AnsweredAssumed Answered

Connection cutting out for minutes at a time.

Question asked by buzzard777 on Apr 16, 2013
Latest reply on Apr 18, 2013 by wvt

Every 5-10 minutes or so, I'll experience a complete gap where I have no connection whatsoever. I've had it last from a few seconds to a few minutes. this is bugging me since it happens regardless of the time of day. My area is heavily saturated, but even during the morning when I actually do get the advertised speeds, my connection just shuts off completely. Would this be due to a bad modem? I'm using the wireless modem (DPC3825) supplied by Shaw.


Awkwardly enough, my computer still shows internet access. It doesn't flat out say I have no internet, but my browser stops loading pages and Skype disconnects as well as any other internet-using programs.

On another note, I've already ruled out the fact that it could be wireless; I moved my modem near my computer and connected via ethernet, and it dropped almost immediately after successfully connecting. My internet has come back for the time being.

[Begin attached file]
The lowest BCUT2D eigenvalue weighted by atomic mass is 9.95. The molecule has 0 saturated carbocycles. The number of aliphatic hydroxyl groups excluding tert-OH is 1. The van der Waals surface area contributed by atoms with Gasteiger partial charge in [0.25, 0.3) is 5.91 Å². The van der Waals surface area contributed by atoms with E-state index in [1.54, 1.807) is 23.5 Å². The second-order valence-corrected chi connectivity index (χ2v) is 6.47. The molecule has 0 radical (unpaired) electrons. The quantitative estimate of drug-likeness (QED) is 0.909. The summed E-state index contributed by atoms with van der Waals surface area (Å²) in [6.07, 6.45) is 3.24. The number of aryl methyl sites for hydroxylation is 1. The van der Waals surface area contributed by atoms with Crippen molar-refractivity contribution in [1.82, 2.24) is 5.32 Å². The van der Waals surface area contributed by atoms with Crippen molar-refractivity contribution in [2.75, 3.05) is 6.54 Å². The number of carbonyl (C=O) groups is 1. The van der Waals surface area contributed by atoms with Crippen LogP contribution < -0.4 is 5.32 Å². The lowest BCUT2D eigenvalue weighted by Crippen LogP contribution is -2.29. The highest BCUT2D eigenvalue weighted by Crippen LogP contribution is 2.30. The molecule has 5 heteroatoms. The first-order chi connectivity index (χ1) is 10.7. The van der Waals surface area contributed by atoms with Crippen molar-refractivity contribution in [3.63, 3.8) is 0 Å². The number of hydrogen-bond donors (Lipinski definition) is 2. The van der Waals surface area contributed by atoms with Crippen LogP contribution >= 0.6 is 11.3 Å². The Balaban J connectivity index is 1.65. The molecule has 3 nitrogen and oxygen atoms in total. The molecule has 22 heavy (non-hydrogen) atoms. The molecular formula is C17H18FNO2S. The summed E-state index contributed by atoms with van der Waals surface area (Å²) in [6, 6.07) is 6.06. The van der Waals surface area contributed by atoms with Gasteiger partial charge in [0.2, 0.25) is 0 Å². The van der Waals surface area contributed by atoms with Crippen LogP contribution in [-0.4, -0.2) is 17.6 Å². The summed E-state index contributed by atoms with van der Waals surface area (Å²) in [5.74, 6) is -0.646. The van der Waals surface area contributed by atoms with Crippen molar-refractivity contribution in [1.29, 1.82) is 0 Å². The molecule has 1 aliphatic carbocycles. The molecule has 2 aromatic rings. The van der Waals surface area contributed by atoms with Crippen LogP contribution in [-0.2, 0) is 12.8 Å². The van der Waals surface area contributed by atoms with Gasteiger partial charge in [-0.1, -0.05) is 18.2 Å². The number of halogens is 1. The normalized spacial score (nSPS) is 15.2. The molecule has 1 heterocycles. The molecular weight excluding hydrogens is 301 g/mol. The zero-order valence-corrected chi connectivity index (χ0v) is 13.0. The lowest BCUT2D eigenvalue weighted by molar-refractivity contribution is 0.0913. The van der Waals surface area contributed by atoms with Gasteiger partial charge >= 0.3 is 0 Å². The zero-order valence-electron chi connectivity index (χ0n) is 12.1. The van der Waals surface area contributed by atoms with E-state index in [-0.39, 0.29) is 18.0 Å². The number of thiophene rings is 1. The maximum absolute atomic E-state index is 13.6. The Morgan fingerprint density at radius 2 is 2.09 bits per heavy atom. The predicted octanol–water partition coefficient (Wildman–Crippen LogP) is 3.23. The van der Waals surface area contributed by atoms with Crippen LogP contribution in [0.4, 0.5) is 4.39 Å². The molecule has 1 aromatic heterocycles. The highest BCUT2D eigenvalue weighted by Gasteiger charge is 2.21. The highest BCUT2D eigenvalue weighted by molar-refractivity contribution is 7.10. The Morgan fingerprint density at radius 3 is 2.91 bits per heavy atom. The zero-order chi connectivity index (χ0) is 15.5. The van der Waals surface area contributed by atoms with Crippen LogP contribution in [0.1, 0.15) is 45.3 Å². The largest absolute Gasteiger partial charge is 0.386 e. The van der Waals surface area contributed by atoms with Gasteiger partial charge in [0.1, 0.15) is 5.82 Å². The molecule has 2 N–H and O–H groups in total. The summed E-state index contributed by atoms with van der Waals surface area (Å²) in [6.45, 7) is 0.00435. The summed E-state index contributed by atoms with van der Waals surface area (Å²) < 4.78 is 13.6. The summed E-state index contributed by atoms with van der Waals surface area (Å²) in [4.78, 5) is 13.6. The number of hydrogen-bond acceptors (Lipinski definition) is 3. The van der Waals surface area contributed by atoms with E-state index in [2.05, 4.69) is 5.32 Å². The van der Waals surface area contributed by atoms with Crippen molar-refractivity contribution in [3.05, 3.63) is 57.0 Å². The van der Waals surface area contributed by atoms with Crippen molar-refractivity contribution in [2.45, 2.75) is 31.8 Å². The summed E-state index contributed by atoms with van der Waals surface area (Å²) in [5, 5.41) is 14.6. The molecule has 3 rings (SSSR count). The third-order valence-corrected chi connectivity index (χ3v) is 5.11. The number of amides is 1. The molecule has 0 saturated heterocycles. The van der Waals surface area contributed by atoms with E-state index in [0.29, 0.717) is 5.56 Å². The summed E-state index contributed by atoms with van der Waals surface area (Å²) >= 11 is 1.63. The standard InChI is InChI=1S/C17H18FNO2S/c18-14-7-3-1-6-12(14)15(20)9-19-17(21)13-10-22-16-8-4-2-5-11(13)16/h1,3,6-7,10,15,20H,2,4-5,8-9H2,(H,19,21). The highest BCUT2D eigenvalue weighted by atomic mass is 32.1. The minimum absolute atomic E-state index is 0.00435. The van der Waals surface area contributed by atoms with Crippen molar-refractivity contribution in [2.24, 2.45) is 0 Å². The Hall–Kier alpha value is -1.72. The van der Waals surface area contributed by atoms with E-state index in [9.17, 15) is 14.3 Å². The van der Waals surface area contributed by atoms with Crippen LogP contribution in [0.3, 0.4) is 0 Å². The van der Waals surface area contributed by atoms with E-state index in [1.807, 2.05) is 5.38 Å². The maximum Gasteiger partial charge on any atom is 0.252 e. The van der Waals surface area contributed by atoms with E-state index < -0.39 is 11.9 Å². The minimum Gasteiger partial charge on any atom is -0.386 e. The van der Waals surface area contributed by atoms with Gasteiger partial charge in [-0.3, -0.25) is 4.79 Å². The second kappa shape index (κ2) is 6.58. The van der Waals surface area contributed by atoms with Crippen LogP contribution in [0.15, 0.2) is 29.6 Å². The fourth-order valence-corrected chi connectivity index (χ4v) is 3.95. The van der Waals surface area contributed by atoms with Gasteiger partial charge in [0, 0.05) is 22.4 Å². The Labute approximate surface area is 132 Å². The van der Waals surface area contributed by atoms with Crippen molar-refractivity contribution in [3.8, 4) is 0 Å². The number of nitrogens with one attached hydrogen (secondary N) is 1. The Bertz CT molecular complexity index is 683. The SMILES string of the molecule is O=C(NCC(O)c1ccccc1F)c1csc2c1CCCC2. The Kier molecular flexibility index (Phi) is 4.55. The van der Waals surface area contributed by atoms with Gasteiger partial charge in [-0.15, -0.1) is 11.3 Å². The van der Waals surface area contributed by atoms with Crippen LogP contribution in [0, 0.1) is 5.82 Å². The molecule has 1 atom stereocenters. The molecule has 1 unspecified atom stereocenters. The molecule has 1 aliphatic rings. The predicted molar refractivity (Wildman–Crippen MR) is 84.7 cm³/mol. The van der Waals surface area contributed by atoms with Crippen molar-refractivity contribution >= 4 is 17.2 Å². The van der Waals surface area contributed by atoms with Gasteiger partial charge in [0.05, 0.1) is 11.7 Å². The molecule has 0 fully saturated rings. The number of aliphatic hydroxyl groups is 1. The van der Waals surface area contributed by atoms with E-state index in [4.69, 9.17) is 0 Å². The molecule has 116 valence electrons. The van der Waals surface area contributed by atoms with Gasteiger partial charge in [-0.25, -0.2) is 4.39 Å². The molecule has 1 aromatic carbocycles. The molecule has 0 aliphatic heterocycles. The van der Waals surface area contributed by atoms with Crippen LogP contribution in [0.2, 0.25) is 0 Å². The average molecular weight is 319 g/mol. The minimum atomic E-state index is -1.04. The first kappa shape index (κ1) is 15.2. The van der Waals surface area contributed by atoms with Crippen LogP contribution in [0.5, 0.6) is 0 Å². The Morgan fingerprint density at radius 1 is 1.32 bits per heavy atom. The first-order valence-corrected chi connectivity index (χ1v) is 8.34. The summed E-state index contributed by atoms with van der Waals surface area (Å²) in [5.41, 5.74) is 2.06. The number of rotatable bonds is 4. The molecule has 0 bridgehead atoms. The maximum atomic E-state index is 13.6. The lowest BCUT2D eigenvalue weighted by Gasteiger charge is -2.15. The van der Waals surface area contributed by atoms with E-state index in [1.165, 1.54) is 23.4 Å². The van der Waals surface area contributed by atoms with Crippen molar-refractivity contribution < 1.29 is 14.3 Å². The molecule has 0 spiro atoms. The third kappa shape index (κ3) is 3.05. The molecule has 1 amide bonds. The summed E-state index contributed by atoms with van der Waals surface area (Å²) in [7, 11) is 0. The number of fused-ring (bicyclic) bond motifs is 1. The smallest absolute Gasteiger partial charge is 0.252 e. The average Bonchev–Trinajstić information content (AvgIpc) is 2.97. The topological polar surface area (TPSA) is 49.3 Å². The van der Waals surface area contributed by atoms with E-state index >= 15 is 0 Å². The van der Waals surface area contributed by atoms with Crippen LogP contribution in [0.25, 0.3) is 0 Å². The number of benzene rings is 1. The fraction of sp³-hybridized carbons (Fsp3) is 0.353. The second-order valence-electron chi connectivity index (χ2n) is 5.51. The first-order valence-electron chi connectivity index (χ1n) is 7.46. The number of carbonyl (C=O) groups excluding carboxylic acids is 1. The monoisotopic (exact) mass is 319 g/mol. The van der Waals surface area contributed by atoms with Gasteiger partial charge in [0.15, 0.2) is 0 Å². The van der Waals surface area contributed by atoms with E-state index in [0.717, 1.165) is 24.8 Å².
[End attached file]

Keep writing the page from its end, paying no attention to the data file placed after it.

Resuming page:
Edit: It happened again less than 5 minutes ago and lasted quite a while. I'd say about 3 or so minutes this time. During that time my modem seemed to stay the same, no lights changed.

Edit2: It seems to have been doing this less severely, but my connection still has episodes where my ping will spike up to 500 out of nowhere and continue to jitter for a few seconds.

Other info:

Here's some juicy details from the event viewer. This event showed up about 8 times today.


Log Name:      Microsoft-Windows-Dhcp-Client/Admin

Source:        Microsoft-Windows-Dhcp-Client

Date:          4/11/2013 2:29:52 AM

Event ID:      1003

Task Category: Address Configuration State Event

Level:         Warning


User:          LOCAL SERVICE

Computer:      Ryan-PC


Your computer was not able to renew its address from the network (from the DHCP Server) for the Network Card with network address 0xFC7516852730.  The following error occurred: 0x79. Your computer will continue to try and obtain an address on its own from the network address (DHCP) server.